Grattan Institute superannuation findings “broadly consistent” with Treasury

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The findings in a controversial report from the Grattan Institute are broadly in line with internal Treasury analysis, documents recently released under FOI reveal.

A Grattan Institute report released late last year, called Money in retirement: more than enough, found that most Australians would have enough money for retirement, and so recommended against increases in the Super Guarantee rate.

Documents released under Freedom of Information, including a Treasury Ministerial Submission, show the Treasury summarised the Grattan Institute report by saying: “The conventional wisdom that Australians do not save enough for their retirement is incorrect. Overall, retirement incomes are currently adequate for retirees and will remain so.”

“Most retirees today are more comfortable with their finances than younger Australians who are still working. Retirees spend less and many are net saves, often leaving their nest egg as large as their savings on the day they retired”.

The documents say the findings of the Grattan Institute are “broadly consistent with internal Treasury analysis”.

Treasury is of the view – which is disputed – that an increased Super Guarantee comes out of wages.

“Though compulsory SG contributions are paid by employers, wage setting generally takes into account all labour costs. As such, it is widely accepted that employees bear the cost of higher SG in the form of lower take home pay.”

“This means there will be a trade-off between people’s income during their working lives and their income during their retirement.”

This is part of the motivation of some Coalition MPs who have been calling for another pause, if not freeze, for increases to the SG rate. Though senior Treasury Ministers have committed to the currently legislated increases.

Treasury also says that increasing the SG rate could widen the superannuation gender gap.

“The main drivers of women having lower balances than men are women’s lower incomes and longer career breaks. While the increase in rate of SG would increase retirement balances for women, it would likely lead to an even larger increase in male retirement balances due to their higher lifetime earnings.”

While the modelling may produce similar results, there is differing views on the implications for policy.

One of the recommendations of the Grattan Institute is that the Superannuation Guarantee rate should stay at 9.5%. Treasury says: “The SG rate will increase to 12 per cent by 2025. The Government has no plans to change this at this time. It is important that people have certainty around how much their compulsory superannuation contributions will be into the future so they can plan accordingly.”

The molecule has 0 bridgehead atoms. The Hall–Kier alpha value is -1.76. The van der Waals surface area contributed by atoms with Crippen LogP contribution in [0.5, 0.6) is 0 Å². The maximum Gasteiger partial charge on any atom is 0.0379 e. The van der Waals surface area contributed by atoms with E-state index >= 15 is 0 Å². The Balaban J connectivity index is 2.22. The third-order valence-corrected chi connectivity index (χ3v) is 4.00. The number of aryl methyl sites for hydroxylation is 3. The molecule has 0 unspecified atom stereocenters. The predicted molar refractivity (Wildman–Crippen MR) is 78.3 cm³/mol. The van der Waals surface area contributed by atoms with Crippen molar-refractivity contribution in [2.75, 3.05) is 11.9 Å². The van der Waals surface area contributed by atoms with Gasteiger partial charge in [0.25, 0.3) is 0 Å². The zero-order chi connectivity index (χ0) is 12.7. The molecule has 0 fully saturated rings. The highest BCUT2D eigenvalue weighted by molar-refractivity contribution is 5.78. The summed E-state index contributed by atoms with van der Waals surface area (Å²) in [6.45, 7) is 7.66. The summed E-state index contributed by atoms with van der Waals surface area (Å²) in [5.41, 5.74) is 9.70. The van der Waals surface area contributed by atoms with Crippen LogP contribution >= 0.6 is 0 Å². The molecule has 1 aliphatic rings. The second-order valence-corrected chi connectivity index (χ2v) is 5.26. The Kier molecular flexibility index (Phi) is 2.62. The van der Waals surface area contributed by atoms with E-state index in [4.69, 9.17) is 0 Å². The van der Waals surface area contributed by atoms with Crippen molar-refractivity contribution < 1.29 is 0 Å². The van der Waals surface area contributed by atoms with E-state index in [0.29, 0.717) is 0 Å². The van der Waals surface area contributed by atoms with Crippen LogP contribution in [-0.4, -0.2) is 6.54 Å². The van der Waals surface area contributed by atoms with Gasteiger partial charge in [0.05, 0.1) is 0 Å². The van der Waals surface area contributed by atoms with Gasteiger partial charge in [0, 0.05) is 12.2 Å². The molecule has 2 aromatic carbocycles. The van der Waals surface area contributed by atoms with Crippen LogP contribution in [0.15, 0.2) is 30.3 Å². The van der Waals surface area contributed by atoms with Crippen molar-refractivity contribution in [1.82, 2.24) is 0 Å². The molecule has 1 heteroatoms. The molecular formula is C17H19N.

The Treasury documents indicate the Government is not interested in adopting any of the other recommendations either – including considering raising the age pension age to 70, lowering the taper rate to $2.25, and increasing Commonwealth Rent Assistance.

Treasury emails, also released, highlight the finding that “no one is drawing down on their assets (ie. spending) at a rate fast [sic] than their assets are growing at”.

“Retirees of tomorrow can expect to be even better off. The average worker today can expect inflation-adjusted retirement income of at least 90 per cent of their pre-retirement income – well above the 70 per cent benchmark endorsed by the OECD,” says another document.

The findings of the report are “broadly consistent with Treasury analysis that finds a replacement rate above 90 per cent for the median salary and wage earner where incomes are deflated by CPI and based on average retirement life income as a percentage of the average of the last five years of working life salary and wage income”.

Though using CPI for these calculations has been criticised.

Rice Warner’s criticism that the use of CPI by the Grattan Institute is inappropriate is also noted in Treasury correspondence, as it “amounts to saying that retirees shouldn’t participate in improvements in living standards above inflation”.

Though an email to the Treasury Retirement and Income Modelling Unit says use of different spending data by the Grattan Institute (which uses the ABS Survey of Income and Housing data instead of the HILDA survey used by “AIST/super industry”) is a “pretty robust rebuttal to the criticism of CI deflation on the grounds of costs rising faster than CPI in retirement”.

But the criticism of the Grattan Institute report is broader than just CPI.

“The superannuation industry criticised the Grattan Report. This includes the Industry Super Australia describing as ‘deeply flawed’ Grattan Institute claims that the SG at its current rate will deliver adequate incomes for future retirees.”

Emails point to some of the criticism by ISA of the Grattan Institute modelling, including that it “hides low contributions and savings cohorts by grouping them together with higher contribution”, there are “no couples or gender splits”, “no work breaks assumed”, and “home ownership is assumed”.

Though another email says the criticisms by ISA “look pretty specious”, and points out that ACOSS (Australian Council of Social Service) and the BCA (Business Council of Australia) are “quietly in favour of Grattan’s proposals”.

In a list of “Treasury comments” on a draft of the Grattan report, Treasury said that is would be “beneficial” if the report considered alternatives to Account Based Pensions, such as Comprehensive Income Products for Retirement (CIPR).

Large sections of the documents released are blanked out, with references to the FOI Act for exempt or irrelevant matter.

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